|Aaron Hicks: His OBP|
for the season is .341, but
his SLG is a dismal .275.
Plus, it's September, and there's an adage that claims the worst times to evaluate a player are September and spring training.
Still, that's what we have to work with in gauging Hicks' status. And it's worth noting that this September for the Twins has not been filled with series against other out-of-the-chase teams playing out the schedule.
At any rate, Hicks is 7-for-23 this month, a .304 average, with a couple of walks tossed in to boost the on-base percentage to a healthy .360. He has raised his major league average for the season above the .200 mark -- not good, certainly, but somewhat less embarrassing than the .180-something he has generally carried.
And the switch-hitter has had, in his limited left-handed at-bats -- his pronounced weaker side -- three RBI hits, notable for their previous rarity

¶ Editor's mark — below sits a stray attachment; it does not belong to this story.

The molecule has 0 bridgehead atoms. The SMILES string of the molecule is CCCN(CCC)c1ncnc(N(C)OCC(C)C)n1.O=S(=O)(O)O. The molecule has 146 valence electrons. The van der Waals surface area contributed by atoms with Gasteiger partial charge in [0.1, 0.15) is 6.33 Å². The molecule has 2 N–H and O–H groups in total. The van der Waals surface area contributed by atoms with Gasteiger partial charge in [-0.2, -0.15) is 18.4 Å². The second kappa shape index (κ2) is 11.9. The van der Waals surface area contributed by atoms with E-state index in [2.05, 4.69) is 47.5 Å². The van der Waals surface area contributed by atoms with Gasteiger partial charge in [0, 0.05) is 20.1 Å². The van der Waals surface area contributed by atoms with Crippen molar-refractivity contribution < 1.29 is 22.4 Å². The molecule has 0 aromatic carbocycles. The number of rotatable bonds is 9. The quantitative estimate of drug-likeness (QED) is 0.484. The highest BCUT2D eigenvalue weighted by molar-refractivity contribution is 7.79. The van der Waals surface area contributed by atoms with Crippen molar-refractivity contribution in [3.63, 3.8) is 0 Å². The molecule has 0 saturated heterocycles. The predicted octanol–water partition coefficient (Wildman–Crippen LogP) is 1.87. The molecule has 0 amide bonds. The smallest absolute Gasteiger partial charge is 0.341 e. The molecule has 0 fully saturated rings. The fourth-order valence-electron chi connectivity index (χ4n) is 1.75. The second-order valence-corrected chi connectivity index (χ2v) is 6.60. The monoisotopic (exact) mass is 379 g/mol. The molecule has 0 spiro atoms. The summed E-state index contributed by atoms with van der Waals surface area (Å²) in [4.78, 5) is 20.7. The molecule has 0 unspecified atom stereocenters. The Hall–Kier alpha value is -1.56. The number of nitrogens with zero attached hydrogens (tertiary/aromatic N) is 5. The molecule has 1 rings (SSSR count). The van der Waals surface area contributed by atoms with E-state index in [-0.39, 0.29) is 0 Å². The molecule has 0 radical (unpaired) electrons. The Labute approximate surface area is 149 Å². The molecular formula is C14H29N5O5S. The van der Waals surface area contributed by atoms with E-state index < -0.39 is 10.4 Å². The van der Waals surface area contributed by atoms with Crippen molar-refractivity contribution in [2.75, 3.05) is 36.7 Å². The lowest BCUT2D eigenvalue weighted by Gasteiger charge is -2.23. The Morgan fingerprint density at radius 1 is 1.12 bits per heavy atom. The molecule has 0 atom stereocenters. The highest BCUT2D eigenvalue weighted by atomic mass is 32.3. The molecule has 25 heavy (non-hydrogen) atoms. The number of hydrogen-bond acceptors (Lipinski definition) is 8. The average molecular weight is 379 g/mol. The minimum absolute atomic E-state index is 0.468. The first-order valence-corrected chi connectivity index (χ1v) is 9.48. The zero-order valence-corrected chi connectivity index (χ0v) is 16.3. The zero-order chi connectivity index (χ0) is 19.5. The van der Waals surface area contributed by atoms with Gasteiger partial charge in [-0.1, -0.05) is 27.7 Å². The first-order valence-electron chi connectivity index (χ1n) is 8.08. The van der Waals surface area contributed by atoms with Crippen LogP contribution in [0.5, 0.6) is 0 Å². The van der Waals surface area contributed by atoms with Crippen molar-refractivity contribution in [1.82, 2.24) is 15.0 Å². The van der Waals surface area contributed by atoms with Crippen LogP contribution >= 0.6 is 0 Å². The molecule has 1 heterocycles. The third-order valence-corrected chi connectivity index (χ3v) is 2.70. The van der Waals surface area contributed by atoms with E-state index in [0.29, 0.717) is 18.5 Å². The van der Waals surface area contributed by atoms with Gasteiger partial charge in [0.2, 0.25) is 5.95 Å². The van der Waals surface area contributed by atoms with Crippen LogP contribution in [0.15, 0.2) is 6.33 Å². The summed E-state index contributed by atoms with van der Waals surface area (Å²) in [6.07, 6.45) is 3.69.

It's a small sample size, to be sure, but there may be hope yet for the outfielder. Nobody who has seen him can doubt the tools, but he was, in retrospect, not ready to hit the majors last year, and his premature rise appears to have been a significant detriment.
Still, the Twins have openings for him to fill. The one certainty about their 2015 outfield plans is Oswaldo Arcia in right field. Danny Santana might be an outfielder next year or he might be a shortstop or he might continue to be a combination of the two.
And then there's Hicks and Jordan Schafer and Chris Parmelee -- and, although not a likely Opening Day candidate, Byron Buxton. The Twins might bring in a veteran outfielder this offseason, but right now I'm optimistic enough about Hicks that I hope they stick with the current bunch and go young. Whether I'll still be inclined that way by November is another matter.